Akihabara, also commonly known as “Electric Town,” is the go-to district in Tokyo for electronics—and a popular spot to immerse in anime and manga culture. The area’s hundreds of stores sell everything from computer parts to home goods, and north of Akihabara Station, you’ll also find video games and popular manga-related items.
If you’re looking for electronics, head to the stores in Akihabara, which range in size from tiny stalls to sprawling, multi-level department stores. In addition to the electronics, the neighborhood is also a center of "otaku," or geek culture, and is a popular haunt for diehard anime and manga fans. This is a great place to people-watch and see fans dress up as their favorite characters from anime and manga.
Peeking into otaku culture can be tricky for foreign visitors, so opt for a tour of the neighborhood with a guide who can explain the various subcultures you’ll see as you visit gaming centers, manga cafes, and other popular spots.
Things to Know Before You Go
- Most stores in Akihabara offer tax-free shopping to foreign tourists.
- Foreigners who make purchases over 10,000 yen (around $100 USD) may be required to show a passport.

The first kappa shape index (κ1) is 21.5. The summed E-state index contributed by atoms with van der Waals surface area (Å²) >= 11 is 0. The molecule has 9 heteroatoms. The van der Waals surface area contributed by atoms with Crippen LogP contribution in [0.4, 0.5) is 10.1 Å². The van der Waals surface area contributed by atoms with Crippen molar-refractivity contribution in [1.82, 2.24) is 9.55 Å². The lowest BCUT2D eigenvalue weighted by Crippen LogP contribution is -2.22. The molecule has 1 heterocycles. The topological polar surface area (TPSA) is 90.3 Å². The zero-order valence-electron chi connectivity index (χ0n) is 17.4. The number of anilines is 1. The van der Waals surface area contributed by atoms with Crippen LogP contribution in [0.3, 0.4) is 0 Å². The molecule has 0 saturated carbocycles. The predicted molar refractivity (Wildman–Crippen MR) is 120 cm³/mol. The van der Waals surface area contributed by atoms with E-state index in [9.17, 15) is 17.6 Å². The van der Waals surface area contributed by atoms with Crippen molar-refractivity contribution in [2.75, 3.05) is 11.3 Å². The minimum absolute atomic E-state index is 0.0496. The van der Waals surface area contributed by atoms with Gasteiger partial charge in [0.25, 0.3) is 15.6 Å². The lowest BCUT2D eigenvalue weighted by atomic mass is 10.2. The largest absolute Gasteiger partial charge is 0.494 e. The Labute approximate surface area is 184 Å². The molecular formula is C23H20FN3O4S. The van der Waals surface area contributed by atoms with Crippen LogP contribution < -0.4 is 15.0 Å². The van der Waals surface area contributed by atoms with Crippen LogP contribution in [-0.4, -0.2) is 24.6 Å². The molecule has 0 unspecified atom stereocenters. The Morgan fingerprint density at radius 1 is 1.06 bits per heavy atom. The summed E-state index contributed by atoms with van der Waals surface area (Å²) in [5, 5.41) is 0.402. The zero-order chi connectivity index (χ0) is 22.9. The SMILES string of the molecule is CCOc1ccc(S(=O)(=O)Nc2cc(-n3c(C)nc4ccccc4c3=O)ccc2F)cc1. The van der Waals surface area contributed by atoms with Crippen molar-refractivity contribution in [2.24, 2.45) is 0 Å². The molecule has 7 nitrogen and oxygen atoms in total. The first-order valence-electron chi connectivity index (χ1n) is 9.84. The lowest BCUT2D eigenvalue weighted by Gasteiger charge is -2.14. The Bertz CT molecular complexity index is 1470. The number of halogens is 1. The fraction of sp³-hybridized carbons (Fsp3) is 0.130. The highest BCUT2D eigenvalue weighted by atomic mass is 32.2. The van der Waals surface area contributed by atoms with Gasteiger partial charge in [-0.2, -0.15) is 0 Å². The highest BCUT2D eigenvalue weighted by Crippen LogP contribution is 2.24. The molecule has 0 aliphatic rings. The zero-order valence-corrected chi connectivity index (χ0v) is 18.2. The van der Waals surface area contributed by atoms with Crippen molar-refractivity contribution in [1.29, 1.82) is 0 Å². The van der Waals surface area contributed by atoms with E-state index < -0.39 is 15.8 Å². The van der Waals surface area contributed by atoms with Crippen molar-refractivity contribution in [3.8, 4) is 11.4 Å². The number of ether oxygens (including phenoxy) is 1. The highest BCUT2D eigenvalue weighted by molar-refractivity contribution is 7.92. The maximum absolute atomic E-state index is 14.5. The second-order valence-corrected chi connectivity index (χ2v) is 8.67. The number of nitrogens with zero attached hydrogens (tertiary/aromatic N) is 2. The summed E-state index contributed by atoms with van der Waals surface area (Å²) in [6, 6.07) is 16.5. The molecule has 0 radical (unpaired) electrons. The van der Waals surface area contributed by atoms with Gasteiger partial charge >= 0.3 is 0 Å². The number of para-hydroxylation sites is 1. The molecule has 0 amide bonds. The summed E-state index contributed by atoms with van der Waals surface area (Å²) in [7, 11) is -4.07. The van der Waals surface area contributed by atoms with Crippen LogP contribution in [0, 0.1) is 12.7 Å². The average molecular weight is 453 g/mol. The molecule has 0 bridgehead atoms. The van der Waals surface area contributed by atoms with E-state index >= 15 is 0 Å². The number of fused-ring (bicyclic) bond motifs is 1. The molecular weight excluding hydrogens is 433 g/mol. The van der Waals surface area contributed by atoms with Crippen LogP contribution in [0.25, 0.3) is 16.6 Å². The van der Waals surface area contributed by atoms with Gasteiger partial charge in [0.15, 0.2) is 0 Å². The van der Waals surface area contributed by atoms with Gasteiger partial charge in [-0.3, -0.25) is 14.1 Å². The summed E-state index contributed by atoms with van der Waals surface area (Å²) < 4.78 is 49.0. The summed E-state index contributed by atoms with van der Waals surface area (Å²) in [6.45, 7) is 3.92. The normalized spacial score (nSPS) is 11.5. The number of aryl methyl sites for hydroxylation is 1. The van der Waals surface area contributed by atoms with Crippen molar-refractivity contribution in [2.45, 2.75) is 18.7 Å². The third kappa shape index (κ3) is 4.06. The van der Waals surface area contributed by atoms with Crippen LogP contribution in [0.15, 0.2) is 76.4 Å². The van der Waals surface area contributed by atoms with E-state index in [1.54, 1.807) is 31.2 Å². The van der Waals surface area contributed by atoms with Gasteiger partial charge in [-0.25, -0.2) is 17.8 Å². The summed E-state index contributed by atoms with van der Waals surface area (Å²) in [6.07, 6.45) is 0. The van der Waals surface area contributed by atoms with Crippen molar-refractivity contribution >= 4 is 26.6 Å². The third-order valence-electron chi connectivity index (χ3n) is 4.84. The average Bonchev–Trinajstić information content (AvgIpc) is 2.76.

- Before purchasing, check the voltage of items that you plan to use outside of Japan.
How to Get There
Akihabara Station is on the JR Keihin-Tohoku, Yamanote, Sobu Main, and Chuo-Sobu lines. It’s also on the Tokyo Metro Hibiya line. The journey takes just over 10 minutes from Tokyo Station.
When to Get There
Akihabara is lively at any time and on any day of the week, but it is especially busy on the weekends, when young people gather in large numbers. Visit after dark to enjoy the neighborhood’s glowing neon lights.
Just a 10-minute walk from Akihabara, the Ueno neighborhood showcases a completely different side of Tokyo. This more traditional area is known for its large park, its Shinto and Zen landmarks—such as the 17th-century Benzaiten Shrine—and for its many museums, including the Tokyo National Museum, the National Museum of Nature and Science, and the National Museum for Western Art.